By Nelson Belen, Contributing Reporter
RIO DE JANEIRO, BRAZIL – In a television interview on Tuesday, October 30th, the new governor-elect of Rio, Wilson Witzel, spoke about his plans regarding security. Witzel revealed that he wants to use military police snipers in helicopters to kill armed aggressors and also to extend the federal military intervention another ten months.
“For example, today, in Cidade de Deus, a helicopter filmed five hostiles armed with rifles. If you had an operation there in which our military were authorized to kill, they would all be eliminated,” said Witzel on GloboTV.
When asked about past instances where police have inadvertently shot innocent individuals holding objects resembling a gun, Witzel asserted, “Normally, snipers do not shoot those who have an umbrella, or a hand drill.”
He added, “Those past cases were not snipers. They were military men who were not prepared for this kind of mission. Our military will be trained and prepared.”
During the interview, Witzel was pressed to clarify previous comments he had made during the campaign where he stated that the police should be authorized to kill anyone deemed a “threat.” Witzel clarified that, for the police, anyone holding a gun is considered a “threat…an immediate threat.”
Regarding whether his aggressive stance was permissable under Brazil’s criminal code, the former federal judge answered, “Laws are made to be interpreted, and we interpret the law.”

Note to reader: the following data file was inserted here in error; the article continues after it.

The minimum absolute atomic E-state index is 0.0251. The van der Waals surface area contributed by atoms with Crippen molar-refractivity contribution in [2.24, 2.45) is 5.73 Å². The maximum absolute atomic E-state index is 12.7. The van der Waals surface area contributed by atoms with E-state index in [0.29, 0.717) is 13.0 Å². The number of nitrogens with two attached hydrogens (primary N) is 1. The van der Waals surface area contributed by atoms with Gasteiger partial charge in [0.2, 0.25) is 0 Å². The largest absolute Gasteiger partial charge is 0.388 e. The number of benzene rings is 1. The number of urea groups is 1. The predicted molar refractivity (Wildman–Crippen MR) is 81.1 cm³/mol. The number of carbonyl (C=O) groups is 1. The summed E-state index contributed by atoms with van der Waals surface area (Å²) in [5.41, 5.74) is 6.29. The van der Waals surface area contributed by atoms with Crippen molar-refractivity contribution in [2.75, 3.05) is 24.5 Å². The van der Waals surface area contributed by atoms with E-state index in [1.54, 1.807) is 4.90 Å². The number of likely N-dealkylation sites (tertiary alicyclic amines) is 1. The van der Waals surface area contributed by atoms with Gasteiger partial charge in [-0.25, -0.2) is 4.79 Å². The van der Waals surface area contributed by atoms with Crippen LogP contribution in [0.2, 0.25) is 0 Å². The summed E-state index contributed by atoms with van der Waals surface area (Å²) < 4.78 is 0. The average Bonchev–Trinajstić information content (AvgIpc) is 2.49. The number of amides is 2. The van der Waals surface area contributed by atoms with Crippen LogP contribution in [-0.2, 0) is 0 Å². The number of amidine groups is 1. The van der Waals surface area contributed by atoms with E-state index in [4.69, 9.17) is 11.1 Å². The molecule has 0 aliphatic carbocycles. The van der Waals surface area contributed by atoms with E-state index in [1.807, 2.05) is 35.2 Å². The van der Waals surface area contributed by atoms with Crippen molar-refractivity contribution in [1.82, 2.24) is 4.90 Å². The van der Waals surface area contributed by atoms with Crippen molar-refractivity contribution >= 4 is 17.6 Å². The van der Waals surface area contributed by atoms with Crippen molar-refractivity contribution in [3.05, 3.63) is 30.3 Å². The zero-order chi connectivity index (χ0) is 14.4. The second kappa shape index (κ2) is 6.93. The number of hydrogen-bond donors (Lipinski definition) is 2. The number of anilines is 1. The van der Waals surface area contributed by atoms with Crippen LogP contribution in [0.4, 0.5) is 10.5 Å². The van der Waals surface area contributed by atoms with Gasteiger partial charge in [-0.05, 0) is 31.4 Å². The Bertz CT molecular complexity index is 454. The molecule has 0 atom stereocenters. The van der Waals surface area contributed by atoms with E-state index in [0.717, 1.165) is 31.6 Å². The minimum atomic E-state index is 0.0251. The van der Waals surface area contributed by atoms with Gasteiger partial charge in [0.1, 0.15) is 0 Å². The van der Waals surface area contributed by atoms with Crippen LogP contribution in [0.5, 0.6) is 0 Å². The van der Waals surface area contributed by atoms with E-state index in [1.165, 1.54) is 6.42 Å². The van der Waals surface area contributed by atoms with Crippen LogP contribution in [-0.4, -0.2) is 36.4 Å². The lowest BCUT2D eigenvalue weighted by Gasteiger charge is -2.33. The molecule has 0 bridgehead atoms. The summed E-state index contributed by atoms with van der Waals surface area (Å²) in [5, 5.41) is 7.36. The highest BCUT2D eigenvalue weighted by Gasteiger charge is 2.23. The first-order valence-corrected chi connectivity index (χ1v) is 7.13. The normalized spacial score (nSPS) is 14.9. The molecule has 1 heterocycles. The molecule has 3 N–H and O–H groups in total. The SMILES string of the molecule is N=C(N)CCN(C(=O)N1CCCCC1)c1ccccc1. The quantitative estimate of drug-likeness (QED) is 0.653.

And if a police action should end up in court, Witzel boldly exclaimed, “I’d rather defend police officers than go to a funeral….it is a risk that we take. What makes me more uncomfortable is seeing a bad guy with a rifle on the street.”
In the interview, Witzel also said he would like to keep Brazil’s armed forces in the state for another ten months after the intervention‘s end date on December 31st of this year. The extension would give the state more time to train police officers, according to the governor-elect.
“I need these troops to maintain law and order even after the intervention ends, because it will take time for new police officers to undergo training.”
Ironically, since Brazil’s armed forces took over Rio’s public security in February, shootings and murder, particularly involving police or military officials, have risen throughout the city.
In the second round runoff of the Rio de Janeiro gubernatorial race this past Sunday, October 28th, Witzel won a convincing victory over ex-Rio mayor Eduardo Paes, sixty percent to forty percent.